Glass as a Speaker: The Car Audio Invention of the Century!
Every once in a while I hear an idea that makes so much sense I slap my palm against my forehead and wonder why I didn’t think of it first.
Today that idea comes from Magna International, the Canadian auto parts supplier that attempted to acquire the Saturn brand from General Motors. While it didn’t succeed in that endeavor, the company just might change the way car audio works.
Magna has just launched a new technology that transforms your back window into a subwoofer. It’s such a crazy idea that it just might work…
The new technology, which Magna calls AcoustiVision, uses a vehicle’s rear glass to create an in-car subwoofer. Two exciters are placed at the base of the window and are fed by a trunk-mounted amplifier that boosts the stereo signal from 12 volts to 200. The rear glass, which has a sealant that allows it to vibrate up and down with the throbbing bass, acts as the membrane of the speaker. Cool, huh?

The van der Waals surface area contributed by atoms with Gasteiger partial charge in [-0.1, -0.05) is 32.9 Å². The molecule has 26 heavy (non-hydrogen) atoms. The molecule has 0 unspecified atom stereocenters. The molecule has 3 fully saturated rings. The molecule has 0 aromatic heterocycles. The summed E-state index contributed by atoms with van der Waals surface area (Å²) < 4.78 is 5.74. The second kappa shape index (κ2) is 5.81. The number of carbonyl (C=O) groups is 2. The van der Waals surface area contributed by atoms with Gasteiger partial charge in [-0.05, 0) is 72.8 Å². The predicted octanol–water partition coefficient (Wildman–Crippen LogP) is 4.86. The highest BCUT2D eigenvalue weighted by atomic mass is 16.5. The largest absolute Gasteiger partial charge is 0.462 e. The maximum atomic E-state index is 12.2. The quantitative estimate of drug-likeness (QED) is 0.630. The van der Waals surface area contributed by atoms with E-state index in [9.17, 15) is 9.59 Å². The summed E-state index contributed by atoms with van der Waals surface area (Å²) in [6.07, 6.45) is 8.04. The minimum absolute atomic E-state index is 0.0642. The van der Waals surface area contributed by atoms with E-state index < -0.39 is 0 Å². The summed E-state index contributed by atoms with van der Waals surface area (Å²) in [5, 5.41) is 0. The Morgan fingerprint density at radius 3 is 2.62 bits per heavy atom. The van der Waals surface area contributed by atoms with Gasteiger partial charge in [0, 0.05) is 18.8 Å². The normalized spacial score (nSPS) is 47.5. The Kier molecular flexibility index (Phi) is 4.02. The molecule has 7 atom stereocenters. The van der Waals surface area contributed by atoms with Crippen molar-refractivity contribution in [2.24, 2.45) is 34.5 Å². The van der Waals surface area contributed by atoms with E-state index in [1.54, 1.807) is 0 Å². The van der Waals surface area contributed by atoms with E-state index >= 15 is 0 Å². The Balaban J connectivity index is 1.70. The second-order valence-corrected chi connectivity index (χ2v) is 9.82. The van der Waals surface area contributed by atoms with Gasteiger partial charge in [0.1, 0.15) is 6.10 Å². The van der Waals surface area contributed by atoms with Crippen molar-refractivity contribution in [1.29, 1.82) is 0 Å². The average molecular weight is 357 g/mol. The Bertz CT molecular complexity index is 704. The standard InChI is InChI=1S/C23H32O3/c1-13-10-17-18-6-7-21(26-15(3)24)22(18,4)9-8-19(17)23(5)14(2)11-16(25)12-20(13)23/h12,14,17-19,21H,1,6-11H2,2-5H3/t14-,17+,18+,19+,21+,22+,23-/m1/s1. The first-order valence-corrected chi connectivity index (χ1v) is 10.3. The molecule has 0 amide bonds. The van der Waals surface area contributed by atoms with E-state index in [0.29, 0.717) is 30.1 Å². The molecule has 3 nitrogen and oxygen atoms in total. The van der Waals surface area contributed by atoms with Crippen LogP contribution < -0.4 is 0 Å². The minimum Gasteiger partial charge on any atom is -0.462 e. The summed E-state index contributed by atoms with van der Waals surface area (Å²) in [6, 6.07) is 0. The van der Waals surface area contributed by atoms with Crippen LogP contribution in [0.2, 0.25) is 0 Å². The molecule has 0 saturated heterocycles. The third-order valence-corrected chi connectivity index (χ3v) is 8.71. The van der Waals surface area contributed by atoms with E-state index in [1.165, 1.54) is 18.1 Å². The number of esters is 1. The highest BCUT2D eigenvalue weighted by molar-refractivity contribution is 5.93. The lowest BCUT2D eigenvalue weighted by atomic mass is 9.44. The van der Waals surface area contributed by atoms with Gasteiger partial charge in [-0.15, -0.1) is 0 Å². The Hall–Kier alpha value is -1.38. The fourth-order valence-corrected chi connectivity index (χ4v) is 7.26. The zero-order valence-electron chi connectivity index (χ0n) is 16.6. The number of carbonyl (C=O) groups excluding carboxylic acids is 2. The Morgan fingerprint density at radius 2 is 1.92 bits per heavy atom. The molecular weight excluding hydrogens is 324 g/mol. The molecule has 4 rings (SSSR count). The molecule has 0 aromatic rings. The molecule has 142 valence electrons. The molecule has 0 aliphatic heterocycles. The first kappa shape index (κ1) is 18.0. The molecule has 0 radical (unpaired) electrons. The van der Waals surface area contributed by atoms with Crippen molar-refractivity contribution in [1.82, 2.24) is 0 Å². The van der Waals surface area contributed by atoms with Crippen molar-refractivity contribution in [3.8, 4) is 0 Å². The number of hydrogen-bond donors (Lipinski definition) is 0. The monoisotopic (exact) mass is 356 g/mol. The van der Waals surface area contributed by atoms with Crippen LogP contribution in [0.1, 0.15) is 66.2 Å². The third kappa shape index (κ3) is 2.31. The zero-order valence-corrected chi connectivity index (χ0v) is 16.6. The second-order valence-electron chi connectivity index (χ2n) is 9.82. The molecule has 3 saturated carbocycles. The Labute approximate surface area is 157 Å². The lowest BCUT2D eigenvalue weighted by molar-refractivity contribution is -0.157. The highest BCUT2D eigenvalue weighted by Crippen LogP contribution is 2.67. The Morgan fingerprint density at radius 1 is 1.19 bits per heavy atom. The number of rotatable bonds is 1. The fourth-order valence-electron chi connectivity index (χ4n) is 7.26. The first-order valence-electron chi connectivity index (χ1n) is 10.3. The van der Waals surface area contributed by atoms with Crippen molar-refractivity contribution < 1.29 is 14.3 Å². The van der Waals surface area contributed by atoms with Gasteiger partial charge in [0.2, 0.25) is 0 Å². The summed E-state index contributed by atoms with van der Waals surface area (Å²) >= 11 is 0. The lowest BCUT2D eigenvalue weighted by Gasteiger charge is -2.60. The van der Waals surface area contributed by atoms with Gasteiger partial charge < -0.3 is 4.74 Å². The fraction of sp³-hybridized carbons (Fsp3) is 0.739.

Magna product director Greg Rizzo says,
It is a whole new way to generate sound in a car. There are still tweeters up front but the glass replaces a big subwoofer in the trunk.
Yeah, it sounds directly out of a high-concept futuristic car, but the technology could have a real place in the automotive world very soon. AcoustiVision can cut vehicle weight since it eliminates the need for a bulky subwoofer and the system uses less energy than a conventional speaker.
In addition to acting as an audio speaker, the glass provides noise cancellation so music isn’t audible outside the cabin. Are you kidding? A life without pounding bass coming from the teen in the Acura Integra next to me? Screw electronic traction control, make AcoustiVision required equipment on all cars!
Since Magna’s technology is easily adaptable to almost any vehicle, it will surely land many lucrative contracts with automakers across the world. The technology could be ready for production within four years.
Should music loud enough to be heard outside a car’s cabin be outlawed?